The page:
The mainstream media coverage of this event was totally biased. They used the picture of Trayvon when he was 12, not the picture of when he was 17. Even the court system was biased and fired their IT specialist who had the moral backbone and honesty to report that the Defense was not provided all the evidence they should have been provided which was taken off Trayvon’s cell phone. The judge in the case was beyond obnoxious in violating Zimmerman’s rights at the end of the trial when she tried to coax or coerce Mr. Zimmerman to testify in his own behalf, refusing to accede to the objections of Zimmerman’s defense attorney.

In eternity, heads will roll. But some of those heads need to roll now, including President Obama and Attorney General Eric Holder for interfering with the justice system in Florida, for interjecting their own bias in a very public way (“If I had a son…”), for sending secret DOJ forces to rile up the black community against Mr. Zimmerman.

The Black community needs to take responsibility for the upbringing of their young people if things are to change for the better, and quit shifting responsibility by hiding behind race. My experience with the Black community is that they are often solid Christians, but they are not being taught the Word of God and how to study and apply it.

Here is my second much shorter response:

Dear Elreta, I hate to inform you, but I believe you do not have the facts fully at hand to make the judgment you expressed. Trayvon was within 200 feet of his “home,” and had he run there, instead of deciding to do a sneak attack on Mr. Zimmerman while Mr. Zimmerman was returning to his vehicle, Trayvon might yet be alive, and Mr. Zimmerman would not now and probably for a good while to come be in fear for his life.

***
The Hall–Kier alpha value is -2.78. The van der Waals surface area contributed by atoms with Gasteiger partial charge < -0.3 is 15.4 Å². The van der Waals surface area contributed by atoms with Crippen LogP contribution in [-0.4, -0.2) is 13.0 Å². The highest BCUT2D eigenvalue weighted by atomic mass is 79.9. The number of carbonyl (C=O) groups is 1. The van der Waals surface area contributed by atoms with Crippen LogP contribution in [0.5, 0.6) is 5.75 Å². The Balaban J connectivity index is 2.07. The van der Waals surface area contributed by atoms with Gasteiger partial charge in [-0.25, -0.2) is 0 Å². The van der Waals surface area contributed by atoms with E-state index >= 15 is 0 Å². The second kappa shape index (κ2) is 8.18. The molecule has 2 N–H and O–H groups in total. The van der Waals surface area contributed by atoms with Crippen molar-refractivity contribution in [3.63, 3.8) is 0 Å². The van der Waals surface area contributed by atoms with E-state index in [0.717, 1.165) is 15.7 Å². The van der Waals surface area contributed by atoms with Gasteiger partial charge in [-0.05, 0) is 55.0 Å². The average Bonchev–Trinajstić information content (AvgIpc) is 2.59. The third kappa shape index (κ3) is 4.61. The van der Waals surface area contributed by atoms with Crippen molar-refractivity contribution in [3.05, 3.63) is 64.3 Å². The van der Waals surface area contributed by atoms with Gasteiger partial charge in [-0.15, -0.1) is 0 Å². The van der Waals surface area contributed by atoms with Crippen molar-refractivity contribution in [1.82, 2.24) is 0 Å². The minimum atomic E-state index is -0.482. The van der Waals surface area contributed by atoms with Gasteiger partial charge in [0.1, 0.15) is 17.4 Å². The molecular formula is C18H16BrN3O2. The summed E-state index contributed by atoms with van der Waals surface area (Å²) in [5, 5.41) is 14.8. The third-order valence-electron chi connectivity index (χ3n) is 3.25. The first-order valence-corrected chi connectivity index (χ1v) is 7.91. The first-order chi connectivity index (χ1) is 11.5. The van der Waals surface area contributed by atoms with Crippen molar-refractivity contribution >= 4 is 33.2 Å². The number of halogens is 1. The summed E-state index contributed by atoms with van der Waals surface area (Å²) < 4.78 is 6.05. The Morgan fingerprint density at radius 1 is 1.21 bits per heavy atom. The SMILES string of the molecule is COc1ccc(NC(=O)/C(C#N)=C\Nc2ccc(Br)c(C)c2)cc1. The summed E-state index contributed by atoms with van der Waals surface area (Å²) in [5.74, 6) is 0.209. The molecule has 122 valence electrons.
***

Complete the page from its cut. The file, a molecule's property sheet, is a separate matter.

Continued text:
Mr. Zimmerman did not attack Trayvon. Trayvon Martin attacked Mr. Zimmerman.

No Christian who is informed about the Bible, and I know very well you are, should support the side of an inveterate evil-doer. Trayvon had been suspended from school for the third time as of the time this unfortunate event happened.

Had the Lord granted Trayvon Martin the chance to be in one of my English classes for his high school career, I would have helped him to improve his reading skills and boost his reading achievement by at least two years in a single semester. Trayvon would have been introduced to a sequence of daily proverbs and quotations, and my writing assignments related to those would have enabled him to deep-process their message. His life would no doubt have been changed very much for the better. See my website at www.readingsteps.com and www.realbiblestudy.com. And if you don’t think I am telling the truth, just check with Pastor Moss. He was one of my students!

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3 Responses to Travon Martin/George Zimmerman and the Bible

  1. a. way says:

    “Mr. Zimmerman had every right to do what he did and to be where he was.”

    Hm.

    Matthew 5:38-47
    38 You have heard that it has been said, An eye for an eye, and a tooth for a tooth:
    39 But I say to you, That you resist not evil: but whoever shall smite you on your right cheek, turn to him the other also.